Azio Lepanto Legnano Ostia Dardanelli Milazzo Ships of the class spent their Italian career on colonial duty, with Lepanto deployed to China. In 1937 Milazzo and Dardanelli were converted to oil-firing and sold to the Venezuelan Navy in exchange of a great amount of naphtha for boilers. Lepanto was extensively used in China, when the Second World War broke out, was still there unscathed, Italy being allied with Japan. After the surrender of Italy to the Allies on 8 September 1943, Lepanto was scuttled by her crew, but was raised by the Japanese, she was used for escort duties for the rest of conflict. She was seized by the Republic of China Navy and the People's Liberation Army Navy and renamed Sien Ning. In July 1950 Sien Ning seized a British merchantman. Struck in 1956, the ship was scrapped in the same year. Ostia was assigned to support the Italian Red Sea Flotilla based at the port of Eritrea. After the Italian declaration of war, the flotilla was isolated from the Italian homeland and continued supply and reinforcement became difficult.

Ostia was sunk in Massawa harbor by British air attacks before the surrender of the port in April 1941, still carrying a full cargo of mines. Dardanelli was rechristened General Soublette. Both were reclassified gunboats; these units were the only new vessels of the Venezuelan Navy, spent their Venezuelan career patrolling territorial waters until their decommissioning in the late 1940s or early 1950s and scrapping. Gardiner, Robert, ed.. Conway's All The World's Fighting Ships 1922-1946. London, UK: Conway's Maritime Press. ISBN 0-85177-146-7. CS1 maint: extra text: authors list

Terence Seu Seu

Terence Seu Seu is a New Zealand former rugby league footballer who last played as a hooker in the Newcastle Rugby League competition. He had played in the National Rugby League for the Newcastle Knights, the Cronulla-Sutherland Sharks, the Manly-Warringah Sea Eagles. Seu Seu was born in New Zealand. Seu Seu made his First Grade Debut in 2007 for the Newcastle Knights against the Bulldogs at EnergyAustralia Stadium on 18 March, scoring one try in the match. Between 2008 and 2009 he played for the Cronulla Sharks, he joined the Manly Sea Eagles in 2010. In 2012 Seu Seu played for the Cessnock Goannas in the Newcastle Rugby League competition. Seu Seu was a part of the Samoa squad for the 2008 Rugby League World Cup. In 2009 he was named as part of the Samoan side for the Pacific Cup

Bryn railway station

Bryn railway station is in Bryn, in the Metropolitan Borough of Wigan, Greater Manchester, England. It is the nearest station to Ashton-in-Makerfield; the station is situated on the electrified Liverpool to Wigan Line 16 1⁄4 miles northeast of Liverpool Lime Street and 3 3⁄4 miles south of Wigan. The station, all trains serving it, are operated by Northern; the station is the only unstaffed one on the Huyton to Wigan line, being outside the Merseytravel area. Ticket machines have been installed on both platforms; the old station buildings shown in the caption have since been demolished and were replaced by basic waiting shelters. Digital display screens and timetable poster boards on each side provide train running information. Step-free access is provided only on the Wigan-bound platform. Monday to Saturday daytimes, there is a half-hourly service to Wigan North Western northbound and Liverpool Lime Street southbound. Evenings there is an hourly service in each direction. From 10 December 2017 there has been an hourly service on Sundays, to Wigan North Western northbound and Liverpool Lime Street southbound for the first time in many years.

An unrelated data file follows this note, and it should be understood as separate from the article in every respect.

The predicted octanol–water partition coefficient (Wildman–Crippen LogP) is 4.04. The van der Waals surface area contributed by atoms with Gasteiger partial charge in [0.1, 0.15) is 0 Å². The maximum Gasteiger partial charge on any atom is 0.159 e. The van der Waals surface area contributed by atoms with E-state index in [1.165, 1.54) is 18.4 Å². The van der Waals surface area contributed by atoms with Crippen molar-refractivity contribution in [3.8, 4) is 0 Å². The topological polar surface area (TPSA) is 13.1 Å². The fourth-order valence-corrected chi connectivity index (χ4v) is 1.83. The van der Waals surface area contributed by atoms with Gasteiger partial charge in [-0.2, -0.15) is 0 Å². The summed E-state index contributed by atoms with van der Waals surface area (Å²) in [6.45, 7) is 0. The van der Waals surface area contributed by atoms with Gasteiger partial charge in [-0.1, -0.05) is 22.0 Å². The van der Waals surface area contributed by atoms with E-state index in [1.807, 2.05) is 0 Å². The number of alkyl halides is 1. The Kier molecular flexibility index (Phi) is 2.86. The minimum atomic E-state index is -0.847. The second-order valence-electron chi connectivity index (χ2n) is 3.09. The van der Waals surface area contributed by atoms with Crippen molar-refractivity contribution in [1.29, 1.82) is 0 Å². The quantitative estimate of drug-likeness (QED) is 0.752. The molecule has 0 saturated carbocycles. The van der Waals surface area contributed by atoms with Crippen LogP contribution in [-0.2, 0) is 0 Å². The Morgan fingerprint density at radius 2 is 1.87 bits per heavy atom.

The station was opened on 1 December 1869 by the Lancashire Union Railway on their route between St Helens and Blackburn via Wigan and Chorley. The line beyond Wigan was closed to passengers in January 1960 and in 1971; the Liverpool to Manchester line electrification encompasses the entire Liverpool to Wigan route. This allows electric trains to operate from Bryn to St Helens and Wigan. Electrification was completed in May 2015. Train times and station information for Bryn railway station from National Rail

2012 H.E. Mahinda Rajapaksa Under-23 International Football Trophy

The 2012 H. E. Mahinda Rajapaksa Under-23 International Football Trophy was the first edition of the tournament which took place in Sri Lanka from 3–9 December 2012; the tournament was won by Maldives. Sri Lanka were the hosts of the tournament as this is organised by the Ministry of Sports in association with the Football Federation of Sri Lanka. Sri Lanka – Host Pakistan Bangladesh Maldives All times are Sri Lanka Time – UTC+05:30 2 goals Hassan Adhuham Assadhulla Abdulla1 goal Saeed Ahmed Ahmed Imaaz Eranda Prasad Touhidul Alam Rilwan Waheed1 own goal Moosa Yaamin

List of the busiest airports

The definition of world's busiest airport has been specified by the Airports Council International in Montreal, Canada. The ACI defines and measures the following three types of airport traffic: Passenger traffic: total passengers emplaned and deplaned, passengers in transit counted once Cargo traffic: loaded and unloaded freight and mail, by mass Traffic movements: landings and take-offs of aircraft The following airports make claims based on objective volume measures that are defined above: Hartsfield–Jackson Atlanta International Airport, Georgia, United StatesMost passengers annually Most aircraft movements annually Dubai International Airport, United Arab EmiratesMost international passengers annually Hong Kong International Airport, Hong Kong SARMost cargo traffic by weight annually Airports of London combined, United KingdomMost passengers annually in all city airports combined Midway International Airport, Illinois, United StatesIn the late 1940s, Chicago Midway was the busiest airport in the United States by total aircraft operations – i.e. including every training aircraft practicing take-offs and landings.

New York LaGuardia had the most airline operations and passengers until the early 1950s, when Chicago Midway became the busiest airport in the United States by any criterion. Before World War II, Chicago Midway was the origin or destination of one in four U. S. airline flights, although a 1939 Official Aviation Guide shows more airline flights scheduled at Newark than at Chicago. Memphis International Airport, Tennessee, United StatesAs the home of Fedex Express, Memphis had the largest cargo operations worldwide from 1993 to 2009, it remains the busiest cargo airport in the Western Hemisphere. List of airports List of busiest airports by passenger traffic Airports Council International website. A representative industry body for the airport industry that provides air travel statistics